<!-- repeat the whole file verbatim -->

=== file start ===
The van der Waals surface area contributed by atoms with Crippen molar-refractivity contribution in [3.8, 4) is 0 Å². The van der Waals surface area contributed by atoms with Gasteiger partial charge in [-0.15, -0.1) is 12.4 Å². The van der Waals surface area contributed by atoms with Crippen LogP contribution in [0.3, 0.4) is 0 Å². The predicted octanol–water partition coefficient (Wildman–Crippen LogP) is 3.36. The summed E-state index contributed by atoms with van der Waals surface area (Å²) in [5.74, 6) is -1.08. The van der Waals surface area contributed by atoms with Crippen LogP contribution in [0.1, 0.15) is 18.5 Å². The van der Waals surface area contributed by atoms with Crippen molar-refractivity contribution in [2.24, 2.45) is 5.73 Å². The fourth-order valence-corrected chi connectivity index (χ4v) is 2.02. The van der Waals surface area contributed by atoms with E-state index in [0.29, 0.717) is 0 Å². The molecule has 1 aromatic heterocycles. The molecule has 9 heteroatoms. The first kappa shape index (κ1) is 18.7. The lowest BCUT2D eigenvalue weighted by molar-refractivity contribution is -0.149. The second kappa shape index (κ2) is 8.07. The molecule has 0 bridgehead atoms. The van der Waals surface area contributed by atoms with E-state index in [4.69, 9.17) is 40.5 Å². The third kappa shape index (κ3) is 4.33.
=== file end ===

The van der Waals surface area contributed by atoms with Crippen molar-refractivity contribution in [3.8, 4) is 0 Å². The van der Waals surface area contributed by atoms with Gasteiger partial charge in [-0.15, -0.1) is 12.4 Å². The van der Waals surface area contributed by atoms with Crippen LogP contribution in [0.3, 0.4) is 0 Å². The predicted octanol–water partition coefficient (Wildman–Crippen LogP) is 3.36. The summed E-state index contributed by atoms with van der Waals surface area (Å²) in [5.74, 6) is -1.08. The van der Waals surface area contributed by atoms with Crippen LogP contribution in [0.1, 0.15) is 18.5 Å². The van der Waals surface area contributed by atoms with Crippen molar-refractivity contribution in [2.24, 2.45) is 5.73 Å². The fourth-order valence-corrected chi connectivity index (χ4v) is 2.02. The van der Waals surface area contributed by atoms with E-state index in [0.29, 0.717) is 0 Å². The molecule has 1 aromatic heterocycles. The molecule has 9 heteroatoms. The first kappa shape index (κ1) is 18.7. The lowest BCUT2D eigenvalue weighted by molar-refractivity contribution is -0.149. The second kappa shape index (κ2) is 8.07. The molecule has 0 bridgehead atoms. The van der Waals surface area contributed by atoms with E-state index in [4.69, 9.17) is 40.5 Å². The third kappa shape index (κ3) is 4.33.